Exclusive Interview with Director Mark Waters for ‘Vampire Academy’

With so many films adapted from young adult fiction novels, “Vampire Academy” has one of the most loyal following.

The film is based on the novels from Richelle Mead. The film is about the relationship between Rose Hathaway, a half human-half vampire, protecting her vampire best friend, Lissa Dragomir, from the Strigoi. The movie is helmed by “Mean Girls” director Mark Waters.

It stars Zoey Deutch, Lucy Fry, Danila Kozlovsky, Gabriel Byrne and Dominic Sherwood.

Latino-Review had an exclusive phone with Waters about the DVD and Blu-ray release of “Vampire Academy.” We discussed about the over-saturation of YA film adaptations, challenges of production and most importantly—the 10th anniversary celebration of “Mean Girls.”

“Vampire Academy” is currently available for DVD, Blu-ray, and digital download.

Read the full interview below.

Latino-Review: There are a lot of young adult novels there, but why were you attracted to “Vampire Academy?”

Mark Waters: Richelle [Mead]’s writing is very interesting. I do genuinely love the lead character, Rose Hathaway. Most of these YA novels at its core have these lead characters who are innocent and don’t know anything about the world. They have this encounter in the novel and need to be educated, grow teeth and be tough enough to fight back.

Rose starts off in the beginning already deeply embedded in this culture. So she’s a bad ass right from the beginning too. She also has this weird sense of humor. Knowing this from the movies I’ve made, I need everything to have a little bit of humor to it.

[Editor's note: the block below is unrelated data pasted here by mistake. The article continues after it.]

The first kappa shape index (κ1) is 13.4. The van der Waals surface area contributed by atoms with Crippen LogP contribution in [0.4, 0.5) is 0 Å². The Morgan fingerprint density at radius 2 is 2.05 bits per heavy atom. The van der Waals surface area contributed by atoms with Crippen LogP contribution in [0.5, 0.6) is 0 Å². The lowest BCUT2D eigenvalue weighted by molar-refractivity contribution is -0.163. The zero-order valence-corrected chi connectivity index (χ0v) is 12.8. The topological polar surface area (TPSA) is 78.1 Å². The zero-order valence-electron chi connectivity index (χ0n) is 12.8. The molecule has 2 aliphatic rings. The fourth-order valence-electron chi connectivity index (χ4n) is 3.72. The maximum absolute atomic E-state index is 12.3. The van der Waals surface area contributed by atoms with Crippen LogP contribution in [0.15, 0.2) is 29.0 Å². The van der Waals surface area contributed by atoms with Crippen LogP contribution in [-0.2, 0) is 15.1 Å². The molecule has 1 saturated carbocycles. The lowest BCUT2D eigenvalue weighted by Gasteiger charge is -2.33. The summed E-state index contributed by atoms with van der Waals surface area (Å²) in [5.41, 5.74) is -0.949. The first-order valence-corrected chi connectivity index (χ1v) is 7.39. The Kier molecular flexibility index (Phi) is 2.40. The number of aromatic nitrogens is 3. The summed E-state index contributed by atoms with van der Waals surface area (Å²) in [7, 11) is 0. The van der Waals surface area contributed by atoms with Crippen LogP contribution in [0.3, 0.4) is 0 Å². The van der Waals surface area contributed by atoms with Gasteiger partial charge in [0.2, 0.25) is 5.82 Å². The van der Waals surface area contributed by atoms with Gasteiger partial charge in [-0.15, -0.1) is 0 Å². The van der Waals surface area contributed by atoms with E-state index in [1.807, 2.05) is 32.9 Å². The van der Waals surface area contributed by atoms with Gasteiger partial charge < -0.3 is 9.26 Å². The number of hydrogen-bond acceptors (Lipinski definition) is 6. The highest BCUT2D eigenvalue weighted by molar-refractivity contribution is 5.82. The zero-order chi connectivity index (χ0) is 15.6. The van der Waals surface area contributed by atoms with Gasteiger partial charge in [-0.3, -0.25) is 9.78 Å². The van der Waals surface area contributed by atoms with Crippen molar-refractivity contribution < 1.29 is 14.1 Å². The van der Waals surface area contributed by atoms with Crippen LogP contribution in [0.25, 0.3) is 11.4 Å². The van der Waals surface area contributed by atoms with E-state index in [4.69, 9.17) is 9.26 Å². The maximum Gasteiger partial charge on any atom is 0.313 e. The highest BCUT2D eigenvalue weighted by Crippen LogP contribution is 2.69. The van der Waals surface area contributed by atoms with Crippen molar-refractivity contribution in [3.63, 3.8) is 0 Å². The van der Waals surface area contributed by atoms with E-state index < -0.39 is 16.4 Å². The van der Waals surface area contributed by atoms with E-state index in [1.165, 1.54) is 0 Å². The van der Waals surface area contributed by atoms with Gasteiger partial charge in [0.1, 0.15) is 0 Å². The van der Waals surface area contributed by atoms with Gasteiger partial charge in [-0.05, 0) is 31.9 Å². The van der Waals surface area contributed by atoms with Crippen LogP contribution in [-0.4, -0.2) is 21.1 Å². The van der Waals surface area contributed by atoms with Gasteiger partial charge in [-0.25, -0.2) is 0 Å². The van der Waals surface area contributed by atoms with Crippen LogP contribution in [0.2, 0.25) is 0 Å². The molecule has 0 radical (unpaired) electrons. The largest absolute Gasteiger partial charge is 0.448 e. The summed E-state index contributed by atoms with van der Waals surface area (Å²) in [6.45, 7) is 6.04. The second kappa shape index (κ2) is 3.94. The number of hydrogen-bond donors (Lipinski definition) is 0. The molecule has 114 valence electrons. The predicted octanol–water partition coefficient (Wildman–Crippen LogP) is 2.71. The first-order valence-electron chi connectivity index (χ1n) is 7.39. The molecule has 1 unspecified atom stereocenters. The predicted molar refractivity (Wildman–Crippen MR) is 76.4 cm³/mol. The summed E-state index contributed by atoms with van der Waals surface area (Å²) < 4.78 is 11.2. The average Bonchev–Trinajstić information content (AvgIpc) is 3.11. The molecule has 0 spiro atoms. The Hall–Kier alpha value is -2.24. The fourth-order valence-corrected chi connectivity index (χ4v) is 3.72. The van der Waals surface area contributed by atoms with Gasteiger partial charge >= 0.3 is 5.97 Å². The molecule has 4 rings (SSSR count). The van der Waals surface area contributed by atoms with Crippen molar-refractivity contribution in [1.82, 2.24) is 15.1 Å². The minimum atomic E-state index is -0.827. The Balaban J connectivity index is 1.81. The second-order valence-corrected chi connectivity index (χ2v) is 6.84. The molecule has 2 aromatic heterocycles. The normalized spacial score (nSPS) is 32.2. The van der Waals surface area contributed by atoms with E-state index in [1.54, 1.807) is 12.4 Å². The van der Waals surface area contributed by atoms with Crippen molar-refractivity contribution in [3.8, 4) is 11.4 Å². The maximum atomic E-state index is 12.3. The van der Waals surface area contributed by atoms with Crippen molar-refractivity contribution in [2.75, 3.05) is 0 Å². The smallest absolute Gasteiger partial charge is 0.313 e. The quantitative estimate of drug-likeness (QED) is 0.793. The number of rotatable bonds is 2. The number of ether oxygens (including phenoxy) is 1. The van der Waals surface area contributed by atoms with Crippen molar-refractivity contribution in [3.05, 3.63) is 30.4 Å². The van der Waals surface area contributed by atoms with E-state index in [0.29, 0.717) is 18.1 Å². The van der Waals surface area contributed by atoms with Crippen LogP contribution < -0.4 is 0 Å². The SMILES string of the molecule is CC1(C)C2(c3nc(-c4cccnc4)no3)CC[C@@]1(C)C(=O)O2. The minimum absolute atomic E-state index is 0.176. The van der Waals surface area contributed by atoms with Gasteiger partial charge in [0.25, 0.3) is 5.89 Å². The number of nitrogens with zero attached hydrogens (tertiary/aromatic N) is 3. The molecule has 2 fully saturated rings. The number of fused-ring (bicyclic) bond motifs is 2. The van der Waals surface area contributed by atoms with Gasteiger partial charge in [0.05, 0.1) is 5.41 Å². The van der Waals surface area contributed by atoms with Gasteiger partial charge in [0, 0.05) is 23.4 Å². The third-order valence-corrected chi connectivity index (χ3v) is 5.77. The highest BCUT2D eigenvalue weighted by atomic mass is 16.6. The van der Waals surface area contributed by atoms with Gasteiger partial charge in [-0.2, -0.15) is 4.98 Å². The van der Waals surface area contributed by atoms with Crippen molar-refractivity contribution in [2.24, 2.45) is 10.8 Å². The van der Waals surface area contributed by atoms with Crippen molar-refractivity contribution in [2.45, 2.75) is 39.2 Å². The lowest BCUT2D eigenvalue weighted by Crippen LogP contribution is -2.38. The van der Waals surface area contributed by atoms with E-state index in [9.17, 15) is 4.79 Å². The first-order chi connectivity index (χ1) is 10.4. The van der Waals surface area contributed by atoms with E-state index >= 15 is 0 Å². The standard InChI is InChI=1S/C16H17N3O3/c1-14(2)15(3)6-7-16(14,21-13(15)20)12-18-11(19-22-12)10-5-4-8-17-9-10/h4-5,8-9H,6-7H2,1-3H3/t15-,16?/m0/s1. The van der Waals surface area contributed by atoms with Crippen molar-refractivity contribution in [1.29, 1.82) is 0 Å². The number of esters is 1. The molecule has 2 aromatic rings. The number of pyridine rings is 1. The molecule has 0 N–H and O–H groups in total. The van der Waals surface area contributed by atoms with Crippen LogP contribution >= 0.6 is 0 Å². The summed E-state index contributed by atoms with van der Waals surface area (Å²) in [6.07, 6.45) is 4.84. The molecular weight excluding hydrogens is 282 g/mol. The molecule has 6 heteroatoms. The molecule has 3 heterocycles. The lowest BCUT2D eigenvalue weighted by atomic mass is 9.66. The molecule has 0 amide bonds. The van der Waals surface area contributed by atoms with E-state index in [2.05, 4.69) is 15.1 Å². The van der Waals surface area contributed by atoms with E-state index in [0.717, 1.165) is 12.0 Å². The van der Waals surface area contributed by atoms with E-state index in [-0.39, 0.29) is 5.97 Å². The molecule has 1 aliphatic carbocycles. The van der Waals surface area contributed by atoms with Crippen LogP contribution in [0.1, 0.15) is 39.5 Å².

A lot of these YA novels have these humorless lead characters. Rose Hathaway was so feisty, funny and sarcastic. And not to mention, my brother wrote the screenplay for it. That enhanced the aspect to it and I liked a lot of the humor in Richelle’s book.

Latino-Review: Since this is based on a YA novel itself and with “Twilight” franchising starting all this, how is this film different from that? How do you make sure that the audience will not suffer from the “Twilight” fatigue?

Mark Waters: Well, we did suffer from the “Twilight” fatigue. [Laughter] There was a predisposition of hearing about a movie called “Vampire Academy.” People rolled their eyes and said, “I’ll wait and see this some other time.” We didn’t have a great domestic box office performance.

It was no question that it was something we tried to avoid, because this is a movie that was so very different. Bella Swan and Rose Hathaway couldn’t be more different as lead characters. Also, this movie’s focus is not on the romance. There is a little bit of romance between Rose and Dimitri or Lissa and Christian. The focus of the story is the relationship between the two girls, Rose and Lissa.

One of the things I think it’s great about the film is the dynamics between the two leading women on how they get along with each other. That’s the driving force of the novel. That makes it very different from the “Twilight” series.

Latino-Review: Personally, I’ve never read the book myself. I have it here…..just sitting here right now. [Laughter] Were there a lot of changes from the book on to the screen? How do you not change too much to satisfy the loyal fans of the novel?

Mark Waters: The changes weren’t extreme in terms with the storyline and what happens between the characters. The changes we’ve made really worked out in enhancing things. If there’s something where there wasn’t an action sequence—we’ve created an action sequence. Or if there was a small action sequence, then we put it on steroids and made it big and dynamic. Even with the humor, we accentuated the humor presented inside the book.